The Bedford Glossary of Critical and Literary Terms - Ross Murfin 2018
Doggerel: Poorly written or crude verse that usually has a humorous quality, a rough or irregular style, and a sentimental or trite subject. Doggerel may be intentional (for comic effect) or unintentional (due to the poet’s ineptitude).
EXAMPLE: The following stanza from James Whitcomb Riley’s “The Doctor” (1907) is unintentional doggerel:
He is the master of emotions — he
Is likewise certain of that mastery, —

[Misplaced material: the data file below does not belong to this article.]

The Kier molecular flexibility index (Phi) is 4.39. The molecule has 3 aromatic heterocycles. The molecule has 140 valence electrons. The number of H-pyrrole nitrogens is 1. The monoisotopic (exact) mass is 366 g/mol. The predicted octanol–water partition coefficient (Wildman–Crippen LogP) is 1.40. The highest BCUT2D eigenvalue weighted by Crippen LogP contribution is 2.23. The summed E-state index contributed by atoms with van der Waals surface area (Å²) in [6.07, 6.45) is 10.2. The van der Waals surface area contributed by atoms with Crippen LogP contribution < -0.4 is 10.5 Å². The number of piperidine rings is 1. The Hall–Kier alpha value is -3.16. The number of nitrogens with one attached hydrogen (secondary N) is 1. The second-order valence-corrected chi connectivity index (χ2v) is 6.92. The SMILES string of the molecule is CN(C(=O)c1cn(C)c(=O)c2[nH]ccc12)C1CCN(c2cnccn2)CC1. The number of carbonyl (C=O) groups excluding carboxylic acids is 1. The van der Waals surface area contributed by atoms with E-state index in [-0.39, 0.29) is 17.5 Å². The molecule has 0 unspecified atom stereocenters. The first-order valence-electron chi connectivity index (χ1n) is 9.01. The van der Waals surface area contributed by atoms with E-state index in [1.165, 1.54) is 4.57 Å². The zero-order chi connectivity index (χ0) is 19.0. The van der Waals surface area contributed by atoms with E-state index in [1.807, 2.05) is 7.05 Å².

Or dare he face contagion in its ire,
Or scathing fever in its leaping fire?
He needs must smile upon the ghastly face
That yearns up toward him in that warded place
Where even the Saint-like Sisters’ lips grow dumb.
Why not idealize the Doctor some?
Today, doggerel routinely circulates on the Internet, such as through email “forwards.”